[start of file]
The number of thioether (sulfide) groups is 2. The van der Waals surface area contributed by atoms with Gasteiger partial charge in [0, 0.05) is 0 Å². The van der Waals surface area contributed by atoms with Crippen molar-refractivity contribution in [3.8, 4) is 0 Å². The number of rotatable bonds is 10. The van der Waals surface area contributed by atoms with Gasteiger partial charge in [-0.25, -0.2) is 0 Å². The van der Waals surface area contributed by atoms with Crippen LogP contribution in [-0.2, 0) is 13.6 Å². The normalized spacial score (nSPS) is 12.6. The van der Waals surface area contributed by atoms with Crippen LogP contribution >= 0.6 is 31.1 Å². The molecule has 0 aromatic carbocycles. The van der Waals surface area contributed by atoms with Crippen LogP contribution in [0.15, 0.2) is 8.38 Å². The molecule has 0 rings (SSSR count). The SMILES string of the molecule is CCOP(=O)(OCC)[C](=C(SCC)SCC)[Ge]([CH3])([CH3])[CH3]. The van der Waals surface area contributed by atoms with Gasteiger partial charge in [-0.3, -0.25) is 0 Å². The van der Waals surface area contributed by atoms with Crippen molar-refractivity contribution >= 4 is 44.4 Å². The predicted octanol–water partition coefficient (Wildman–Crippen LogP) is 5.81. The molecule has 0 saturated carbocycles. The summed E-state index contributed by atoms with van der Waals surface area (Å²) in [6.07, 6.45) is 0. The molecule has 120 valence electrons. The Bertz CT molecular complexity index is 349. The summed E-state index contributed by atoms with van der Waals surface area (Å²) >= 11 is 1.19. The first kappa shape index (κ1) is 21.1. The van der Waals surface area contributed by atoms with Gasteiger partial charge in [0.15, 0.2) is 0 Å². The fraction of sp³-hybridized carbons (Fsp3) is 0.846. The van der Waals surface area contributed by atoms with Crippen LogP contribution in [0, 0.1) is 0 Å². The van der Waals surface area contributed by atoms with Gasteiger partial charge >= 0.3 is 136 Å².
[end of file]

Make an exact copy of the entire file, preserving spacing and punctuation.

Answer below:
The number of thioether (sulfide) groups is 2. The van der Waals surface area contributed by atoms with Gasteiger partial charge in [0, 0.05) is 0 Å². The van der Waals surface area contributed by atoms with Crippen molar-refractivity contribution in [3.8, 4) is 0 Å². The number of rotatable bonds is 10. The van der Waals surface area contributed by atoms with Gasteiger partial charge in [-0.25, -0.2) is 0 Å². The van der Waals surface area contributed by atoms with Crippen LogP contribution in [-0.2, 0) is 13.6 Å². The normalized spacial score (nSPS) is 12.6. The van der Waals surface area contributed by atoms with Crippen LogP contribution >= 0.6 is 31.1 Å². The molecule has 0 aromatic carbocycles. The van der Waals surface area contributed by atoms with Crippen LogP contribution in [0.15, 0.2) is 8.38 Å². The molecule has 0 rings (SSSR count). The SMILES string of the molecule is CCOP(=O)(OCC)[C](=C(SCC)SCC)[Ge]([CH3])([CH3])[CH3]. The van der Waals surface area contributed by atoms with Gasteiger partial charge in [-0.3, -0.25) is 0 Å². The van der Waals surface area contributed by atoms with Crippen molar-refractivity contribution >= 4 is 44.4 Å². The predicted octanol–water partition coefficient (Wildman–Crippen LogP) is 5.81. The molecule has 0 saturated carbocycles. The summed E-state index contributed by atoms with van der Waals surface area (Å²) in [6.07, 6.45) is 0. The molecule has 120 valence electrons. The Bertz CT molecular complexity index is 349. The summed E-state index contributed by atoms with van der Waals surface area (Å²) >= 11 is 1.19. The first kappa shape index (κ1) is 21.1. The van der Waals surface area contributed by atoms with Gasteiger partial charge in [0.15, 0.2) is 0 Å². The fraction of sp³-hybridized carbons (Fsp3) is 0.846. The van der Waals surface area contributed by atoms with Crippen LogP contribution in [0, 0.1) is 0 Å². The van der Waals surface area contributed by atoms with Gasteiger partial charge >= 0.3 is 136 Å².